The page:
Search Engine Optimization: Is the number of slashes in your URLs important?

Submitted by Hannes Schmidt on Tue, 08/03/2004 - 14:59.

In this patent assigned to Google, the number of slashes in URLs is used to score the documents to which the URLs point. The existence of this patent led some webmasters to believe that they need to optimize the number of slashes in their URLs in order rank well in Google, especially for hierarchical sites like directories.

My research on a small data set did not give any evidence to support this hypothesis. The data set consists of the first 500 results returned by each of eight two-word "widget city" (no phrase) searches against Google and Yahoo. In total the data set contains 8 x 2 x 500 = 8000 URLs. Each item in the data set is a tuple (r,c) where r is a number between 1 and 500 representing the rank of a URL in the result set of a search and c is the number of slashes in that URL. HTTP URLs contain at least one slash (not counting the two slashes in "http://"). I distilled the data set into three diagrams. The first diagram shows the tuple distribution with Google, cummulative for all eight searches. The second diagram shows the same for Yahoo wheras the third one illustrates the combined data-sets for both search engines. Each diagram contains one dot per tuple in the set. If the above hypothesis were true and the number of slashes were a significant scoring factor, there should be a correlation between rank and number of slashes. This correlation would materialize in the form of a non-uniform distribution of dots per horizonal line. For example, the density of dots on the lowest horizontal line with tuples (r, 1) - URL's with one slash - should decrease towards lower ranks (higher r numbers). This non-uniform distribution cannot be observed. In fact, the distribution is surprisingly uniform.

This leaves us with three possible explanations:

  1. The number of slashes is not a predominant scoring factor in either Google or Yahoo, hence its influence is hidden beneath the influence of other more important scoring factors, of which there are many.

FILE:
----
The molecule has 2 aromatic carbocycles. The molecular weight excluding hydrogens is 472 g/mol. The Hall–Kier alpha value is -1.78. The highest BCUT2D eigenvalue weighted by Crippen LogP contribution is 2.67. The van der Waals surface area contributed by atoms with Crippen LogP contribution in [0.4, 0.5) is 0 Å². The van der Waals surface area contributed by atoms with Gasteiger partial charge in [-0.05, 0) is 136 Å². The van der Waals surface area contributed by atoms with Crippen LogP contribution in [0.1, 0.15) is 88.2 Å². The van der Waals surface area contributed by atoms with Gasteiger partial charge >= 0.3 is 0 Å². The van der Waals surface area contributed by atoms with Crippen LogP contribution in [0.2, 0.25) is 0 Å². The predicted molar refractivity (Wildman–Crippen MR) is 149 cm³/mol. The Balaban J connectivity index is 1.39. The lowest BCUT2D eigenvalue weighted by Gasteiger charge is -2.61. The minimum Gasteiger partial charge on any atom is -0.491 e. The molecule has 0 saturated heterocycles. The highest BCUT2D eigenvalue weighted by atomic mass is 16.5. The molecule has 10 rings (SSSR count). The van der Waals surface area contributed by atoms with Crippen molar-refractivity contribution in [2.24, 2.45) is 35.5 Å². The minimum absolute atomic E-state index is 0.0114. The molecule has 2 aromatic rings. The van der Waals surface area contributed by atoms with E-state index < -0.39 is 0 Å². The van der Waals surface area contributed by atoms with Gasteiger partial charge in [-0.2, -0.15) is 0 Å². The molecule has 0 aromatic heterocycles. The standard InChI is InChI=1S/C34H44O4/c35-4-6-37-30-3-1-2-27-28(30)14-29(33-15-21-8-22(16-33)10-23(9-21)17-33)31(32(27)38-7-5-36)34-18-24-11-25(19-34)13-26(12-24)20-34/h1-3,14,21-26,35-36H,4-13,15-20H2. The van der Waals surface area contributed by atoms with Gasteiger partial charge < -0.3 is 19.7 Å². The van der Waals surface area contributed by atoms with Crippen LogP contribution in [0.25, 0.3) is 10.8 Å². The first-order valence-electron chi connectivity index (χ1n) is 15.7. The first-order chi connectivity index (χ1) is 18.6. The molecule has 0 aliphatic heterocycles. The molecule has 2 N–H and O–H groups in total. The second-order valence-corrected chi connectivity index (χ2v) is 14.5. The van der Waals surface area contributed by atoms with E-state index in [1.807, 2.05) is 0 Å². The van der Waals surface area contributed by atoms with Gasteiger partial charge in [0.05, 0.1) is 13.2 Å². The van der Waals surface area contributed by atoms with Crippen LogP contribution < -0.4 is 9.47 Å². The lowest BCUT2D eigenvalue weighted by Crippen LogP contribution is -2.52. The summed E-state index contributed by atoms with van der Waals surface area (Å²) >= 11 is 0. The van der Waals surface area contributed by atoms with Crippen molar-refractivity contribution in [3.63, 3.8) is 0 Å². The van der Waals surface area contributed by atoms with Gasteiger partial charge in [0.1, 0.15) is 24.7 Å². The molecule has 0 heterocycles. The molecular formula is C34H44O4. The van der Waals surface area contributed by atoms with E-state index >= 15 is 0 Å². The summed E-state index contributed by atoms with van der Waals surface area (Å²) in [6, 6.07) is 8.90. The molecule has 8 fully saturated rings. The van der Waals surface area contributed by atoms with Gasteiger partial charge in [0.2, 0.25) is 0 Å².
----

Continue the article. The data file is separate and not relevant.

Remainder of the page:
2. The number of slashes is not used by either Google or Yahoo to score pages.

  3. The data set is not representative.

The latter is rather unlikely, especially considering that the data set is based on two different search engines. Yahoo used to employ Google's index but earlier this year Yahoo started using its own engine and index. Also, if you think about it, why should a serious search engine algorithm assume that hierarchical sites like directories use URL slashes between categories just like file-systems use slashes to separate hierarchical folders (or backslashes) in file paths. Some directories do use slashes (e.g. Yahoo directory and DMOZ), others don't (Jayde).

You may also look at it from the perspective of site technology like content management systems. The structure of information on one particular CMS-based site and hence the "structural depth" of its pages is not necessarily reflected in that site's URLs. The open-source content management system Typo3 does not use slashes in its URLs at all; others do, e.g. Zope/Plone and Drupal.

The structural depth is indeed reflected in the link structure of a site. As a rule of thumb, the deeper the page, the more clicks it takes to get there. Google's PageRank is largely determined by the link structure of the site. As another rule of thumb, the deeper the page the lower its page rank, assuming there are no external links to this page. In other words, the PageRank algorithm already takes care of structural depth. A page's PageRank already reflects its depth. Why invent another scoring factor?

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